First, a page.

Jul 7. Posted by Paul Braterman. Can we trust radiocarbon dating? After all, it makes the same range of assumptions as other radiometric dating methods, and then some. Other methods benefit from internal checks or duplications, which in the case of radiocarbon dating are generally absent.
Inaccuracies in radiocarbon dating -- ScienceDaily
Seventy years ago, American chemist Willard Libby devised an ingenious method for dating organic materials. His technique, known as carbon dating, revolutionized the field of archaeology. Now researchers could accurately calculate the age of any object made of organic materials by observing how much of a certain form of carbon remained, and then calculating backwards to determine when the plant or animal that the material came from had died. An isotope is a form of an element with a certain number of neutrons, which are the subatomic particles found in the nucleus of an atom that have no charge. While the number of protons and electrons in an atom determine what element it is, the number of neutrons can vary widely between different atoms of the same element.
The age of the earth is a central issue in creation -evolution discussions, because a young earth would not permit enough time for evolution to occur, and an old earth would contradict a literal reading of the Bible account of creation. The belief in an old earth is based on conventional dates for geological periods, which are in the hundreds of millions of years range, and are obtained by isotopic dating methods. Standard isotopic radiometric dating techniques typically yield such dates on fossil-bearing strata. There are, however, numerous disagreements between dates produced by different isotopic dating methods, and there are many cases where the dates obtained are very different from the expected ones. Furthermore, geologists are aware of a number of factors that can cause radiometric dating methods to give bad dates, and these factors are sometimes difficult to recognize.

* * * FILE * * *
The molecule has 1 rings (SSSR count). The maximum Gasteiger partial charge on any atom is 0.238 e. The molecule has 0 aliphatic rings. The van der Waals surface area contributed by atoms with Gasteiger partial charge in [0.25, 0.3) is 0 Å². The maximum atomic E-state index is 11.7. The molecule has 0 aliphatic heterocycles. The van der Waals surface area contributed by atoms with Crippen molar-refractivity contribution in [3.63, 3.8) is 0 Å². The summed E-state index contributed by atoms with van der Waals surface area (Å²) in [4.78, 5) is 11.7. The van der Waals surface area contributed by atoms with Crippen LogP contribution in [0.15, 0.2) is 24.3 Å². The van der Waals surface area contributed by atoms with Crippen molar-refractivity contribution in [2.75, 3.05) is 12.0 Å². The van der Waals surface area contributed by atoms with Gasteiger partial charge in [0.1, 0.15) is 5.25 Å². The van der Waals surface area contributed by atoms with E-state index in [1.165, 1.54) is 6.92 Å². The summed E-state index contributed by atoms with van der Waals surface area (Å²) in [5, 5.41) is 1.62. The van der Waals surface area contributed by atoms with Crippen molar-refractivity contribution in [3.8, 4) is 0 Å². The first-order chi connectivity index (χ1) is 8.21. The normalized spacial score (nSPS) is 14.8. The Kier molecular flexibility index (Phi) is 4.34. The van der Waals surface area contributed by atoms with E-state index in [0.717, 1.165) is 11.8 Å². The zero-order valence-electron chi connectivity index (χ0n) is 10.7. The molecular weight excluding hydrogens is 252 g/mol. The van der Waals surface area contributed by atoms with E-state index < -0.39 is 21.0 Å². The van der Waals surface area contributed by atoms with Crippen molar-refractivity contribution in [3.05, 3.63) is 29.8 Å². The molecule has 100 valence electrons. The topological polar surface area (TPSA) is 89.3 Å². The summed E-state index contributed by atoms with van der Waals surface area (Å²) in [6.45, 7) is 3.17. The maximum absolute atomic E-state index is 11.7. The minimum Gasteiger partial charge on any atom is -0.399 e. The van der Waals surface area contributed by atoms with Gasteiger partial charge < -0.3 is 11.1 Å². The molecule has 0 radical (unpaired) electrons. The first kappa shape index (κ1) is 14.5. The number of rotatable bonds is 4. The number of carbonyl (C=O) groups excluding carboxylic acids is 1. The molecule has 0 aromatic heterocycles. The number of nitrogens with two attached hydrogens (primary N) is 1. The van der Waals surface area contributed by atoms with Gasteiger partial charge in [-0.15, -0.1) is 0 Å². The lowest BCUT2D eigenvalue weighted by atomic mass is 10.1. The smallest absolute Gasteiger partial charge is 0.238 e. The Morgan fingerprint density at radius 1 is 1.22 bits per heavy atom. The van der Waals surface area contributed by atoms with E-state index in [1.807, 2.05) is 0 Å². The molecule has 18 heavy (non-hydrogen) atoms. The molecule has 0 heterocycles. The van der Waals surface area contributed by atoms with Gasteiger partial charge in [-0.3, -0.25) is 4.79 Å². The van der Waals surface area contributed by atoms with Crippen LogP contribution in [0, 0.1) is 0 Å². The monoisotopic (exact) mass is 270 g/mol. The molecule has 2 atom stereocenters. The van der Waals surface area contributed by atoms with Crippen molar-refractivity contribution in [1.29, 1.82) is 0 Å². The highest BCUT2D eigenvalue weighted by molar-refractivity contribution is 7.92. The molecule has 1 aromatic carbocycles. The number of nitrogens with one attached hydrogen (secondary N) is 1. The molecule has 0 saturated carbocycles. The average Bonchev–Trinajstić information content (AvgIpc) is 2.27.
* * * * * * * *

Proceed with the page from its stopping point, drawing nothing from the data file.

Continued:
Radiocarbon dating is a key tool archaeologists use to determine the age of plants and objects made with organic material. But new research shows that commonly accepted radiocarbon dating standards can miss the mark -- calling into question historical timelines. Archaeologist Sturt Manning and colleagues have revealed variations in the radiocarbon cycle at certain periods of time, affecting frequently cited standards used in archaeological and historical research relevant to the southern Levant region, which includes Israel, southern Jordan and Egypt. These variations, or offsets, of up to 20 years in the calibration of precise radiocarbon dating could be related to climatic conditions.